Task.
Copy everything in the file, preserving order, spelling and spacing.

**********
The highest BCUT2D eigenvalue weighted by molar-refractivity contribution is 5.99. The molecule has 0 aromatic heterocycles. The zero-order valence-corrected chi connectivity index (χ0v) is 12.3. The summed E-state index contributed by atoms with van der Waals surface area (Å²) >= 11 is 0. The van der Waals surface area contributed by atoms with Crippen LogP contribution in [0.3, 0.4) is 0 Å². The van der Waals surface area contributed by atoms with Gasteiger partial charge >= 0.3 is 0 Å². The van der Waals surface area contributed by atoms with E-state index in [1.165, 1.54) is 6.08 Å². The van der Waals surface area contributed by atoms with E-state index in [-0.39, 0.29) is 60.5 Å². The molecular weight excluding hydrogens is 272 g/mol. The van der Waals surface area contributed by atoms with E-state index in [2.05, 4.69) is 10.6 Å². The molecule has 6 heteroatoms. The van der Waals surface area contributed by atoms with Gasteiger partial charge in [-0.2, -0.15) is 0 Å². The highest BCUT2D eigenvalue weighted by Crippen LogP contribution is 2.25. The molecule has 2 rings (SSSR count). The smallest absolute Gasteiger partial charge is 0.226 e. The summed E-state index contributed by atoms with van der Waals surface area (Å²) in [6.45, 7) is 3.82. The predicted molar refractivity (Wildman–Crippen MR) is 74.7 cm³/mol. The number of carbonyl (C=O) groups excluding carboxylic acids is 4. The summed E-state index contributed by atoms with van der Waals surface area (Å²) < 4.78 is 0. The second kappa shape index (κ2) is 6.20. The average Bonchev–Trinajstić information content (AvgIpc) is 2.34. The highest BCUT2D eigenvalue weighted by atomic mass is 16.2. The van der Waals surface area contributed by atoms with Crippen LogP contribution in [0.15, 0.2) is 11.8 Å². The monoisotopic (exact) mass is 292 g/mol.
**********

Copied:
The highest BCUT2D eigenvalue weighted by molar-refractivity contribution is 5.99. The molecule has 0 aromatic heterocycles. The zero-order valence-corrected chi connectivity index (χ0v) is 12.3. The summed E-state index contributed by atoms with van der Waals surface area (Å²) >= 11 is 0. The van der Waals surface area contributed by atoms with Crippen LogP contribution in [0.3, 0.4) is 0 Å². The van der Waals surface area contributed by atoms with Gasteiger partial charge >= 0.3 is 0 Å². The van der Waals surface area contributed by atoms with E-state index in [1.165, 1.54) is 6.08 Å². The van der Waals surface area contributed by atoms with E-state index in [-0.39, 0.29) is 60.5 Å². The molecular weight excluding hydrogens is 272 g/mol. The van der Waals surface area contributed by atoms with E-state index in [2.05, 4.69) is 10.6 Å². The molecule has 6 heteroatoms. The van der Waals surface area contributed by atoms with Gasteiger partial charge in [-0.2, -0.15) is 0 Å². The highest BCUT2D eigenvalue weighted by Crippen LogP contribution is 2.25. The molecule has 2 rings (SSSR count). The smallest absolute Gasteiger partial charge is 0.226 e. The summed E-state index contributed by atoms with van der Waals surface area (Å²) in [6.45, 7) is 3.82. The predicted molar refractivity (Wildman–Crippen MR) is 74.7 cm³/mol. The number of carbonyl (C=O) groups excluding carboxylic acids is 4. The summed E-state index contributed by atoms with van der Waals surface area (Å²) < 4.78 is 0. The second kappa shape index (κ2) is 6.20. The average Bonchev–Trinajstić information content (AvgIpc) is 2.34. The highest BCUT2D eigenvalue weighted by atomic mass is 16.2. The van der Waals surface area contributed by atoms with Crippen LogP contribution in [0.15, 0.2) is 11.8 Å². The monoisotopic (exact) mass is 292 g/mol.